An interesting exhibitor in the Super Material section was Tokyo-based Neurowear with Mononome – an eye-shaped device equipped with sensors that can be attached to objects or furniture. The Mononome track the activities of the person in front of it, record these activities/impulses in an app and then “translates” them into visual emotions – for example, the Mononome might wink an eye or its pupil will turn heart-shaped. On their website the Neurowear designers outline some typical applications for this type of device – for example, a chair equipped with a Mononome could make coffee (or presumably, send an electronic signal to the coffee machine?) when the person on the chair is sitting in it for too long; a door would “notice” when the occupant has come in late at night and adjust the wake-up time accordingly; a pair of bathroom scales could send a “lonely” message if it hasn’t been used in a certain time period – that sort of thing. Basically a Monononome would be the interactive link between you and the inanimate objects around you. A very cool idea and slightly chilling at the same time.
Another exhibitor was Living Farm, also from Japan. The company manufactures LED powered hydroponic devices. Hydroponics are a type of hydro-culture (you can look it up on Wikipedia) – basically it’s soil-less agriculture; plants are grown in a mineral-rich nutrient solution and not in soil or dirt. Living Farm has a whole range of indoor hydroponic devices in different sizes – you can grow your own herbs, lettuce, spinach or even flowers; allowing you to experience the joy of doing a bit of gardening, cultivating and growing plants without the need for a balcony or garden. Considering how densely populated Japan is, and how overcrowded the cities are (little greenery and living space is at a premium), it is easy to understand how this concept would be popular over here. Whilst I can imagine many Europeans turning up their noses at the principle of hydroponic cultivation for enjoyment (“it’s SO artificial”), it is an ingenious and very obvious solution for overcrowded urban spaces.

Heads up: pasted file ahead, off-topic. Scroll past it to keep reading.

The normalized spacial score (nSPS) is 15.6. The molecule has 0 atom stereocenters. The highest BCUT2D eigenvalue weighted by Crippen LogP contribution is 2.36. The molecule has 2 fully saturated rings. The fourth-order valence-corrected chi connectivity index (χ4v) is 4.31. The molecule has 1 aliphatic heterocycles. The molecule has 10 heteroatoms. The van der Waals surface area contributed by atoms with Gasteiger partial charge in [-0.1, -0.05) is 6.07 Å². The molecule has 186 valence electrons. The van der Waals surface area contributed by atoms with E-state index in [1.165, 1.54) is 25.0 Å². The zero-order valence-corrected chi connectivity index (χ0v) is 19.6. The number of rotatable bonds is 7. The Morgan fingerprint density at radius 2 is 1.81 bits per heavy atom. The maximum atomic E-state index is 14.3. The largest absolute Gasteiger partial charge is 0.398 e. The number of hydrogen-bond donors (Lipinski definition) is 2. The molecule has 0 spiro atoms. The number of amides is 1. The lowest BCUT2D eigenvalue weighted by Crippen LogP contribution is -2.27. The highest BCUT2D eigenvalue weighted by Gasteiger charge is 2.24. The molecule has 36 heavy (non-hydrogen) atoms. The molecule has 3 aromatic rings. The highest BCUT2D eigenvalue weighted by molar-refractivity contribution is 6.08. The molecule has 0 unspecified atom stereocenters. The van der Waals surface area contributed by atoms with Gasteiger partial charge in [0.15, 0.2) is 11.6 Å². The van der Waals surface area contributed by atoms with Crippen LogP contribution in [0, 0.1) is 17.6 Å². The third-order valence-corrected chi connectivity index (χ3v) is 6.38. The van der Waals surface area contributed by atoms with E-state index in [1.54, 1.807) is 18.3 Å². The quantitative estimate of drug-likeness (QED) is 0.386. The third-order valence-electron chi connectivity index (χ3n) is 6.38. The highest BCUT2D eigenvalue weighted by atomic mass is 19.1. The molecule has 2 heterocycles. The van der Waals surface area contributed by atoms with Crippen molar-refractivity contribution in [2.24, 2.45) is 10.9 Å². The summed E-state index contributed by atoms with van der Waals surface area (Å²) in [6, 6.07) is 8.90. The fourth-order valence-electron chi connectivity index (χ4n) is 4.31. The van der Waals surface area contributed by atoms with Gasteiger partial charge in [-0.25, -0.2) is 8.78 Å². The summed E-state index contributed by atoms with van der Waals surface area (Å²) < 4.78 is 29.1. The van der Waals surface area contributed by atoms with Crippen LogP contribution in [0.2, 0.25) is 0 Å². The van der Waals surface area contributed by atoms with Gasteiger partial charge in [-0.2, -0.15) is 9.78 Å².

Asian designer power
What I especially like about TDW is the focus on young Asian design. Although there were several areas which featured the works of renowned Japanese and international designers, architects and artists (especially the Genius Expo and the Architecture Model & Project Proposal areas), there was also plenty of exhibition space dedicated to young and unknown artists.
A major aim of TDW is to bundle the emerging creative energy from Asia, building a platform for young designers/artists and creators. They are doing this with the Asia Awards program which took place for the first time in 2013. There were two Asia Awards sections at TDW this year. The outdoor Schools Exhibition featured the graduation projects of some 50 Japanese and international art and design colleges. The Schools Exhibition took place for the 13th time this year. And while the majority of exhibitors were Japanese there were also some overseas schools, including the renowned Esmod International from France and the UK’s London University of Arts. One of my favourites in the Schools exhibition was a project by the Department of Space and Architecture of the Shizuoka University of Art and Culture. The students had created a water drop painting installation – sort of a collaborative artwork (I love those!). A large glass covered table was lit from below; visitors were offered glasses of water to pour onto the surface and then draw designs into the water. A simple and very beautiful idea. And it was great fun, too!